McGriff was a stud. I’m glad articles like this get written so people who didn’t follow baseball at the time can appreciate some of these older players.

    That Toronto deal was crazy. Tony Fernandez had a very weird career. The Pads got him when he was 28. Coming off some solid years of posting an OPS in the 750 range, great glove, and good speed (20-25SB’s). He was ready to bust out … but he didn’t. In his 2 years with the team he never posted an OPS above 700. The guy has a good year with the Reds in 94, but then nothing worth noting until 98. But, in 98 and 99 Fernandez has his two best years by far posting OPS+’s of 120 and 124. This occurred during his age 36 and 37 seasons.

    A guy is called up to the bigs at 21, starts regularly at 22, hits his peak at ages 36/37, and is out of baseball at 39.

    • aap212 5 years ago

      Yeah, Fernandez gets a little underrated just because he definitely wasn’t a hall of famer. But he was good for a really long time with flashes of greatness.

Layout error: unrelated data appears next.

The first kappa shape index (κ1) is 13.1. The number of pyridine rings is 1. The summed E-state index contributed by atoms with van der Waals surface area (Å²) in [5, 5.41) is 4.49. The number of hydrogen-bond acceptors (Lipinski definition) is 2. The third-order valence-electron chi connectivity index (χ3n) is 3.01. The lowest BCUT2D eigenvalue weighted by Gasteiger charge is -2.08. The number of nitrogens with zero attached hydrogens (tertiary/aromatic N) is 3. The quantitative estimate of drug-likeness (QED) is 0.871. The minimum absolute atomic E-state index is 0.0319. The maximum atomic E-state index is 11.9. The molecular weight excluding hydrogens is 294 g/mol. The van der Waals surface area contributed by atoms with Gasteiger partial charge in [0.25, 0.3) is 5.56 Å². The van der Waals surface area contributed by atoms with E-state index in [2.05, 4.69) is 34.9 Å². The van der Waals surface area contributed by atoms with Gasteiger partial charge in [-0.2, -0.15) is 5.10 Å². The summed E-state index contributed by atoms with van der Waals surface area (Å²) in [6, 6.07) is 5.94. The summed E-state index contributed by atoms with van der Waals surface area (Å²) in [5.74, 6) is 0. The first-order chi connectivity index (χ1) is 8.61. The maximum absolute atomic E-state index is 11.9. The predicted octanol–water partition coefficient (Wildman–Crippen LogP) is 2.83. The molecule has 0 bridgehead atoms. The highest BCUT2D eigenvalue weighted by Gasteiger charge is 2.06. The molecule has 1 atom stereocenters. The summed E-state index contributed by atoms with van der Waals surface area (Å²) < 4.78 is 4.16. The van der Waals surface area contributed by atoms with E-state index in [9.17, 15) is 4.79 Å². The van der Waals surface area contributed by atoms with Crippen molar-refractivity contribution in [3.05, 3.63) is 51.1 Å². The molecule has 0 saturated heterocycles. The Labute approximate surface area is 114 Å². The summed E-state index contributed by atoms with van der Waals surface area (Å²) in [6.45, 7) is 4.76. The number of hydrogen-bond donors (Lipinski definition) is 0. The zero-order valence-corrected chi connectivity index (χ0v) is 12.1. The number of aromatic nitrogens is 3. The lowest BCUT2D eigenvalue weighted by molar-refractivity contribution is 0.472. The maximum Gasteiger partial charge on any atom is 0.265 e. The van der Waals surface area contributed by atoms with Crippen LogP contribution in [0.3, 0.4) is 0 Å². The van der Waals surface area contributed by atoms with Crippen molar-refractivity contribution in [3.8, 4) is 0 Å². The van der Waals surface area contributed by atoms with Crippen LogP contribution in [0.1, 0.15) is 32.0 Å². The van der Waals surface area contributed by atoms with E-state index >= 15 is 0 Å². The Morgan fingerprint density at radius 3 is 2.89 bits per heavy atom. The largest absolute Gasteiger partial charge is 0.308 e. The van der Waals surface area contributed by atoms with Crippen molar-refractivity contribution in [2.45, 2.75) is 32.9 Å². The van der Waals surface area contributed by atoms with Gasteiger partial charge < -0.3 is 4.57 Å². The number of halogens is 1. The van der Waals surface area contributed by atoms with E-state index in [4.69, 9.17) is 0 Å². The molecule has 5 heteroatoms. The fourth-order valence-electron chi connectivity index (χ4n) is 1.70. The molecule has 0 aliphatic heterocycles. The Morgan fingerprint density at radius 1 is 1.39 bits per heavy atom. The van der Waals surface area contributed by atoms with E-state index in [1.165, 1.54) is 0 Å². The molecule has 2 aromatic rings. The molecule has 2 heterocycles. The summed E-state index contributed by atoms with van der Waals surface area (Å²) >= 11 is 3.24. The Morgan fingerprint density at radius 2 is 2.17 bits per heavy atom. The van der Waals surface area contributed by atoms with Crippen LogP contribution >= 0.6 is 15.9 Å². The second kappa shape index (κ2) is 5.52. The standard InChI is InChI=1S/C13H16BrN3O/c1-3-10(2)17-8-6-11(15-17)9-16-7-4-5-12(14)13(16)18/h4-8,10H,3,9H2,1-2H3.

Given the age you’ve placed yourself at, if you’ve never really looked at Eric Davis’ stats from when he was young, do it now. Even the numbers are fun to look at.

      • bjsguess 5 years ago

        I don’t want to date myself too much but I really started following baseball in 1985.

        Eric Davis was an absolute stud. The guy just couldn’t stay healthy. Phenomenal defensively, a demon on the basepaths (80SB’s and 27 HR’s in 86), and just all around good guy.

        From 85 to 90 he averaged (per 162 games):
        276/367/526 – 36 HR’s and 51 SB’s … and most of his time was spent in CF